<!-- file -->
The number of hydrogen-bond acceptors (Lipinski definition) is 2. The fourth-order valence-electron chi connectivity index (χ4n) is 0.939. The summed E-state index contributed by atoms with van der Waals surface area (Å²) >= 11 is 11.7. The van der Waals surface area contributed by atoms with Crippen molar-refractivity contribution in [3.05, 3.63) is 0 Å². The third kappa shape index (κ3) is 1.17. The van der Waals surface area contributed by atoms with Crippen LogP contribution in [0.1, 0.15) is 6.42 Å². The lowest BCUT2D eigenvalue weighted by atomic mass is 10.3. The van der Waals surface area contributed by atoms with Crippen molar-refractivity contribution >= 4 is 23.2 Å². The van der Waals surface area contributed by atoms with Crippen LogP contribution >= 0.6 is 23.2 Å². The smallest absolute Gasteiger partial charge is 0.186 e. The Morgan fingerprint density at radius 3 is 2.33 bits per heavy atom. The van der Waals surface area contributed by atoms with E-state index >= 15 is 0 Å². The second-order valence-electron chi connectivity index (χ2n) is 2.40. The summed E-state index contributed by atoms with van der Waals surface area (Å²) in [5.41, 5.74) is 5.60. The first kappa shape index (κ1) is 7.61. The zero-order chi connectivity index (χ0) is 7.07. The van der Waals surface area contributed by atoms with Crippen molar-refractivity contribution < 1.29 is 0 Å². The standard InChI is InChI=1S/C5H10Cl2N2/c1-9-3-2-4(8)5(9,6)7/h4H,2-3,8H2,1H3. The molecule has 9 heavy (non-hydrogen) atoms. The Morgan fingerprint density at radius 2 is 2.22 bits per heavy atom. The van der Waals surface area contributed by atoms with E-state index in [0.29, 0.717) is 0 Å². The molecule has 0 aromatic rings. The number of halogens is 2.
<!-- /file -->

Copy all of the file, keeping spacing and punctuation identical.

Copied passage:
The number of hydrogen-bond acceptors (Lipinski definition) is 2. The fourth-order valence-electron chi connectivity index (χ4n) is 0.939. The summed E-state index contributed by atoms with van der Waals surface area (Å²) >= 11 is 11.7. The van der Waals surface area contributed by atoms with Crippen molar-refractivity contribution in [3.05, 3.63) is 0 Å². The third kappa shape index (κ3) is 1.17. The van der Waals surface area contributed by atoms with Crippen LogP contribution in [0.1, 0.15) is 6.42 Å². The lowest BCUT2D eigenvalue weighted by atomic mass is 10.3. The van der Waals surface area contributed by atoms with Crippen molar-refractivity contribution >= 4 is 23.2 Å². The van der Waals surface area contributed by atoms with Crippen LogP contribution >= 0.6 is 23.2 Å². The smallest absolute Gasteiger partial charge is 0.186 e. The Morgan fingerprint density at radius 3 is 2.33 bits per heavy atom. The van der Waals surface area contributed by atoms with E-state index >= 15 is 0 Å². The second-order valence-electron chi connectivity index (χ2n) is 2.40. The summed E-state index contributed by atoms with van der Waals surface area (Å²) in [5.41, 5.74) is 5.60. The first kappa shape index (κ1) is 7.61. The zero-order chi connectivity index (χ0) is 7.07. The van der Waals surface area contributed by atoms with Crippen molar-refractivity contribution < 1.29 is 0 Å². The standard InChI is InChI=1S/C5H10Cl2N2/c1-9-3-2-4(8)5(9,6)7/h4H,2-3,8H2,1H3. The molecule has 9 heavy (non-hydrogen) atoms. The Morgan fingerprint density at radius 2 is 2.22 bits per heavy atom. The van der Waals surface area contributed by atoms with E-state index in [0.29, 0.717) is 0 Å². The molecule has 0 aromatic rings. The number of halogens is 2.